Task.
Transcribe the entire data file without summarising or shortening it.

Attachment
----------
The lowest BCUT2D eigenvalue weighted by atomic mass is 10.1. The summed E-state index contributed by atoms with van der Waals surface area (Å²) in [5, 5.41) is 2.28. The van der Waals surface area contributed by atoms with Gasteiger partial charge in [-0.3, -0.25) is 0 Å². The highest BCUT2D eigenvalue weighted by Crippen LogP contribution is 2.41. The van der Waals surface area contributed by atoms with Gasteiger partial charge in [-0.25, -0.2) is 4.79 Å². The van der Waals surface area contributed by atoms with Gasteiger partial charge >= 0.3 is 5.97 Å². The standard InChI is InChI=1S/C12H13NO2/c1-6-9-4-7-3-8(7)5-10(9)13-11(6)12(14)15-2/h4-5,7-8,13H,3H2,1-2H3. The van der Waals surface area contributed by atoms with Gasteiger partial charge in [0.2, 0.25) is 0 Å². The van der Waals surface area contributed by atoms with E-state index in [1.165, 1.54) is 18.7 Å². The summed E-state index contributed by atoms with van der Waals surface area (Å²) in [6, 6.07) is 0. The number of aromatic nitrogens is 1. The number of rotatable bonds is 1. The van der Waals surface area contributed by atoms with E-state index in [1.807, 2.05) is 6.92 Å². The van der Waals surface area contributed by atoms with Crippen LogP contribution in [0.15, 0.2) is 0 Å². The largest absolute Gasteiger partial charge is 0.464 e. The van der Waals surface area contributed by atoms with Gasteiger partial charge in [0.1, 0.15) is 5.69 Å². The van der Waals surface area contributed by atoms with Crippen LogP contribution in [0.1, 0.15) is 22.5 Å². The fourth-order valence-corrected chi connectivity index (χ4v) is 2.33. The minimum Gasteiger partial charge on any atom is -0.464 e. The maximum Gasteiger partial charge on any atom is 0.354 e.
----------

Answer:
The lowest BCUT2D eigenvalue weighted by atomic mass is 10.1. The summed E-state index contributed by atoms with van der Waals surface area (Å²) in [5, 5.41) is 2.28. The van der Waals surface area contributed by atoms with Gasteiger partial charge in [-0.3, -0.25) is 0 Å². The highest BCUT2D eigenvalue weighted by Crippen LogP contribution is 2.41. The van der Waals surface area contributed by atoms with Gasteiger partial charge in [-0.25, -0.2) is 4.79 Å². The van der Waals surface area contributed by atoms with Gasteiger partial charge >= 0.3 is 5.97 Å². The standard InChI is InChI=1S/C12H13NO2/c1-6-9-4-7-3-8(7)5-10(9)13-11(6)12(14)15-2/h4-5,7-8,13H,3H2,1-2H3. The van der Waals surface area contributed by atoms with Gasteiger partial charge in [0.2, 0.25) is 0 Å². The van der Waals surface area contributed by atoms with E-state index in [1.165, 1.54) is 18.7 Å². The summed E-state index contributed by atoms with van der Waals surface area (Å²) in [6, 6.07) is 0. The number of aromatic nitrogens is 1. The number of rotatable bonds is 1. The van der Waals surface area contributed by atoms with E-state index in [1.807, 2.05) is 6.92 Å². The van der Waals surface area contributed by atoms with Crippen LogP contribution in [0.15, 0.2) is 0 Å². The largest absolute Gasteiger partial charge is 0.464 e. The van der Waals surface area contributed by atoms with Gasteiger partial charge in [0.1, 0.15) is 5.69 Å². The van der Waals surface area contributed by atoms with Crippen LogP contribution in [0.1, 0.15) is 22.5 Å². The fourth-order valence-corrected chi connectivity index (χ4v) is 2.33. The minimum Gasteiger partial charge on any atom is -0.464 e. The maximum Gasteiger partial charge on any atom is 0.354 e.